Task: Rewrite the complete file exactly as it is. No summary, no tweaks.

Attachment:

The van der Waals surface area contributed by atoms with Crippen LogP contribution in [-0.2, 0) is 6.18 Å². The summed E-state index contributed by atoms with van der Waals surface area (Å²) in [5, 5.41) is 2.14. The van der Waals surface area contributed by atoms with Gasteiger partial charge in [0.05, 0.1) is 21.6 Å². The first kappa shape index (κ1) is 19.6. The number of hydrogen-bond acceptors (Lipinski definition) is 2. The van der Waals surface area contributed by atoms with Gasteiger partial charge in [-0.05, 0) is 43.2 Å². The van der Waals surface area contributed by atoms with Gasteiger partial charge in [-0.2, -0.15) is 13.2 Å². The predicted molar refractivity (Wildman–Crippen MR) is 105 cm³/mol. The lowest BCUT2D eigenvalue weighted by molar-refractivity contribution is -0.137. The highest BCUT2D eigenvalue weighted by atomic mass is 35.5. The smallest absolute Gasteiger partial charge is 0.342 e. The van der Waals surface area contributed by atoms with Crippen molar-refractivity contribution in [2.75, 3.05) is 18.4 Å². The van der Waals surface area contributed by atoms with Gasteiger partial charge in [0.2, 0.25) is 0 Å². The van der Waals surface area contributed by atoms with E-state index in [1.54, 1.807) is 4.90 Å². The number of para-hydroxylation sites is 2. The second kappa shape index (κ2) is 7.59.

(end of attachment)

The van der Waals surface area contributed by atoms with Crippen LogP contribution in [-0.2, 0) is 6.18 Å². The summed E-state index contributed by atoms with van der Waals surface area (Å²) in [5, 5.41) is 2.14. The van der Waals surface area contributed by atoms with Gasteiger partial charge in [0.05, 0.1) is 21.6 Å². The first kappa shape index (κ1) is 19.6. The number of hydrogen-bond acceptors (Lipinski definition) is 2. The van der Waals surface area contributed by atoms with Gasteiger partial charge in [-0.05, 0) is 43.2 Å². The van der Waals surface area contributed by atoms with Gasteiger partial charge in [-0.2, -0.15) is 13.2 Å². The predicted molar refractivity (Wildman–Crippen MR) is 105 cm³/mol. The lowest BCUT2D eigenvalue weighted by molar-refractivity contribution is -0.137. The highest BCUT2D eigenvalue weighted by atomic mass is 35.5. The smallest absolute Gasteiger partial charge is 0.342 e. The van der Waals surface area contributed by atoms with Crippen molar-refractivity contribution in [2.75, 3.05) is 18.4 Å². The van der Waals surface area contributed by atoms with Gasteiger partial charge in [0.2, 0.25) is 0 Å². The van der Waals surface area contributed by atoms with E-state index in [1.54, 1.807) is 4.90 Å². The number of para-hydroxylation sites is 2. The second kappa shape index (κ2) is 7.59.